Going Solo!

The time has come; you need to leave your current salon in order to begin the next phase of your career. How do you handle this change? What can you do to ensure that your clients will be able to find you? Follow these guidelines for a smooth transition.

Giving Notice: Do You or Don’t You?
An unpleasant reality of the beauty industry: Often, when a nail technician gives notice of her intent to leave the salon, the owner reacts in fear and terminates the working relationship immediately. We’ve all heard stories about messy scenes that disrupt a salon’s business and damage client relations. However, your move doesn’t have to follow that script. Depending on the reason you make your move, you can take several preemptive measures to alleviate the owner’s concerns.

It Depends…
Primarily, why are you leaving the salon? If you aren’t happy in your current situation due to strained relations with your boss, it stands to reason you won’t discuss your departure in-depth with her. However, if you plan to leave to further your career, she could be understanding. Be professional and give a proper notice—in writing, preferably. How much notice you give depends on what you feel the owner expects. A good rule of thumb is to give at least the amount of time equivalent to one pay period. For instance, if you receive payment every two weeks, give at least two weeks’ notice. If you’re a booth renter who pays monthly, give at least one month’s notice. Anything less than two weeks could send the owner into a panic. If possible, take into consideration the owner’s need to reorganize and start the hiring process. She should be assured that the salon’s clients will be taken care of.

In the event that the move is spurred by strained relations, a protracted notice may not be honored and you may be asked to leave immediately. You can try to avoid this scenario by behaving in a completely professional manner. Follow these suggestions:

• Be forthright and neutral in your communications. Don’t place blame. You want to walk away whole.
• Don’t discuss your move with everyone in town except the owner! Be discreet.
• Take into consideration the fact that some clients will want to stay with the current salon for convenience; it’s not a personal slap at you, and you shouldn’t make it personal.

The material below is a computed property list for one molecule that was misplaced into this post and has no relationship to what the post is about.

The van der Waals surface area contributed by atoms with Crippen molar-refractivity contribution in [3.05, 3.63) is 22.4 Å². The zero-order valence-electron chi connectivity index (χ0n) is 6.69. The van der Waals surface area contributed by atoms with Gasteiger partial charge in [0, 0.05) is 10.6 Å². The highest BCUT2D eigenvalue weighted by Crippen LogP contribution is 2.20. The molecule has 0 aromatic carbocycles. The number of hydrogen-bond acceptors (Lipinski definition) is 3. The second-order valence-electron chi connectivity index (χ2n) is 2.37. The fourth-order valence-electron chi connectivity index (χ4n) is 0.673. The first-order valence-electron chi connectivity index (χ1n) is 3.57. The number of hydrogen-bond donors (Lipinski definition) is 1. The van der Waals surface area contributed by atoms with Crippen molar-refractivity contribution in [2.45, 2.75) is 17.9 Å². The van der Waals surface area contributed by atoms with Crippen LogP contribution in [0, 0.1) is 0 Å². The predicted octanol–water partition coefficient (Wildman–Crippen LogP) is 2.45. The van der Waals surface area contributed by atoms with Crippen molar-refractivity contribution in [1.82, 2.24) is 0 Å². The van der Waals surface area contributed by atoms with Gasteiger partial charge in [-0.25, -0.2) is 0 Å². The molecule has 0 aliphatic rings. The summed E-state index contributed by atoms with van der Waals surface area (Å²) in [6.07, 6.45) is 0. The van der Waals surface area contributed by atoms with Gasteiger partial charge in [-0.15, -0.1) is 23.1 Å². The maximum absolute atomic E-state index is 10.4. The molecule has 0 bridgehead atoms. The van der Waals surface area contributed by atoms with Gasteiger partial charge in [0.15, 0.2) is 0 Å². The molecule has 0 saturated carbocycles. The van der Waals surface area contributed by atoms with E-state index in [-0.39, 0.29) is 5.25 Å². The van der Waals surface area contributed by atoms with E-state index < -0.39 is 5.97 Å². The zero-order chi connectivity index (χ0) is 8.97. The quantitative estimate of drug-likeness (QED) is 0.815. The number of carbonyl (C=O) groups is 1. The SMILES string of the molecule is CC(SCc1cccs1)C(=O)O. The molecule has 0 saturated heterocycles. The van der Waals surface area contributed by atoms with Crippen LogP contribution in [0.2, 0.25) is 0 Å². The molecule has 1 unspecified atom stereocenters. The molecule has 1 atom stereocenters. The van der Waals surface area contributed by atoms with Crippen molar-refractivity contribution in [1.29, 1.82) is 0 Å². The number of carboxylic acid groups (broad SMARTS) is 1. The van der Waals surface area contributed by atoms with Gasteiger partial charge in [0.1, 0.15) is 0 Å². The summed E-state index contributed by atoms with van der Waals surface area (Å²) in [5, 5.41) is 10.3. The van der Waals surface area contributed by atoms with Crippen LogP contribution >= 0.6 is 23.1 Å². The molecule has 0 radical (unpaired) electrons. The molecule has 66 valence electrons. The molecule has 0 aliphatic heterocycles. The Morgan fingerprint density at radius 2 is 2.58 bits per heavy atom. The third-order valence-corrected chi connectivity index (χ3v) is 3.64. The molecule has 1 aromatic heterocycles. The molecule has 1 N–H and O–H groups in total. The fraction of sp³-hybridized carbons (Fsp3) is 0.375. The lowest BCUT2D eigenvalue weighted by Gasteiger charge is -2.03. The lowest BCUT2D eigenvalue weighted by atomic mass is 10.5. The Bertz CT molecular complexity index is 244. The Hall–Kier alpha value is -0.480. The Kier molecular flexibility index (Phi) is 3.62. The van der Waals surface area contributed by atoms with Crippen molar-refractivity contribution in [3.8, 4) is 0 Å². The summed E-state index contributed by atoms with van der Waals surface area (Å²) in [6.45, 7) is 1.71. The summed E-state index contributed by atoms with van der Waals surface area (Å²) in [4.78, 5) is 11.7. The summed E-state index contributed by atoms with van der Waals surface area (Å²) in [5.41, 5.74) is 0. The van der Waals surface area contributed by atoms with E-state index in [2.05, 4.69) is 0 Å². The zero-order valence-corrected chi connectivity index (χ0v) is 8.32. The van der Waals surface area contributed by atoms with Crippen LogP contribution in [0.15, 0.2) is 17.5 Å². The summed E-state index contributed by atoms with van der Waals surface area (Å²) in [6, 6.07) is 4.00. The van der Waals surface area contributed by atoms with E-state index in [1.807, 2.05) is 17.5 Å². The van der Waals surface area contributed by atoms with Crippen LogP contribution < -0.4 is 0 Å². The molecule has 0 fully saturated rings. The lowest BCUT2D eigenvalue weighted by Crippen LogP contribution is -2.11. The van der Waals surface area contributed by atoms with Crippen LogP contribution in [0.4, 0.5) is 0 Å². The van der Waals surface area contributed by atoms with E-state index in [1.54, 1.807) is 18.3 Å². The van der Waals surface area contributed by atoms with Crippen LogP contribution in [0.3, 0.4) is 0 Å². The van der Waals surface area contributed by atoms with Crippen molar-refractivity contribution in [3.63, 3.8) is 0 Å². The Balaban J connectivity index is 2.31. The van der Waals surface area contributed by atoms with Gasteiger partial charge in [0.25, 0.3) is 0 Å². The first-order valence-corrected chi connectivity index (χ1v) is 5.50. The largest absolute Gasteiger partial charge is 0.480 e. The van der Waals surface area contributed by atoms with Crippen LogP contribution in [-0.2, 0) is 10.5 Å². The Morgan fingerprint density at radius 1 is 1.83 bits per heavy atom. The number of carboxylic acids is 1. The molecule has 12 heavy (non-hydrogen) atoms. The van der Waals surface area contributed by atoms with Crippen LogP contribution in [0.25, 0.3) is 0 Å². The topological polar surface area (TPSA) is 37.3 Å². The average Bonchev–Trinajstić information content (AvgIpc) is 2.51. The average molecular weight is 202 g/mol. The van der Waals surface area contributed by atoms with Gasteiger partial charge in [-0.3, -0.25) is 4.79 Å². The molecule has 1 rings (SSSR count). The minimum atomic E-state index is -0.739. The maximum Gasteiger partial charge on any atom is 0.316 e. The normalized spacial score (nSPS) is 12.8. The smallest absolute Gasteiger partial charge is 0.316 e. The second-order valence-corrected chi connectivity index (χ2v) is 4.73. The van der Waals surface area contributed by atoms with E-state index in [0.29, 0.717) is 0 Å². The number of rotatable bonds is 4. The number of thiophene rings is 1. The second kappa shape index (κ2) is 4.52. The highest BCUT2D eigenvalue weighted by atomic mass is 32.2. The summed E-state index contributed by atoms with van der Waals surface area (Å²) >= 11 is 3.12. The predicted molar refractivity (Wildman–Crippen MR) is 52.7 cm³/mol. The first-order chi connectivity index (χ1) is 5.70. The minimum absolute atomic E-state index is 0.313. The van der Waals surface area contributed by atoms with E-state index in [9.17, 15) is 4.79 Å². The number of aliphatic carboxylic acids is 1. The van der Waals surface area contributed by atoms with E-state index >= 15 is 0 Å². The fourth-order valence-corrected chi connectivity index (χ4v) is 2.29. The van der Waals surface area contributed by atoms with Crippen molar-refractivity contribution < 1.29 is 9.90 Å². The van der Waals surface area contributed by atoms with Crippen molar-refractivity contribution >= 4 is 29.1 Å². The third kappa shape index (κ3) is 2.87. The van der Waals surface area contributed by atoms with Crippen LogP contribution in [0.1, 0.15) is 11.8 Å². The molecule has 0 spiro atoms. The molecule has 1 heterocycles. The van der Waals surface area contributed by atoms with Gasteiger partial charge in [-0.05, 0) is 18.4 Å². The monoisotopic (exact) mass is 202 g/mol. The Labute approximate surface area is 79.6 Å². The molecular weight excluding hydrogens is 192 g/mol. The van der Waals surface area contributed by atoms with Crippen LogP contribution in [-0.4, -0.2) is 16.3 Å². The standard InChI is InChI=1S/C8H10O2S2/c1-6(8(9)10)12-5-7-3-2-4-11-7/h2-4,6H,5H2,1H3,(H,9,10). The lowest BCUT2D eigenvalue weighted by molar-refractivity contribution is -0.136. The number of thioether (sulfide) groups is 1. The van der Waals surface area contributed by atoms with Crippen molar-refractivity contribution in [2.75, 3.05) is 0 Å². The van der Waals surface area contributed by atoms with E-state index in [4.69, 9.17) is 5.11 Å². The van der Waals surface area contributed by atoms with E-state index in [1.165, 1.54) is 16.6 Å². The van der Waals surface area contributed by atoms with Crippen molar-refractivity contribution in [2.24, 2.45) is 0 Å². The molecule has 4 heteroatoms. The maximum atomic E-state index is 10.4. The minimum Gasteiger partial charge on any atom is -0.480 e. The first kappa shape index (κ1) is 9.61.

• Assure the owner that you won’t be soliciting the salon’s clients. Two reasons why you shouldn’t: First, because it’s not a necessary action—the clients who want your services will come to you; and second, it puts the clients on the spot and creates unnecessary awkwardness.
• Reassure the owner that you don’t want to wreak havoc on her business—you simply need to make this move as a career choice—and wish her success.
• Give an appropriate notice, but have a plan in place that will allow you to calmly walk out the door if need be. Be sure you have cleared your gear and personal items into a single location. On your downtime, get yourself organized and remove all superfluous items from your work area.
• Work on good communications. Write down your thoughts and read from a checklist when you confront your boss (if necessary), but try to keep your brain engaged and your emotions in check.
• Finally, don’t burn your bridges! By being the consummate professional, you can help defuse any possible threat the owner may feel.

Doing everything you can to assure the owner that you don’t wish to disrupt her business will pay off for you. Not only will it make the move easier on you and your clients, but it will also pave the way for clients who ask for you at a later date to get accurate information about where you are.

-Karen Hodges

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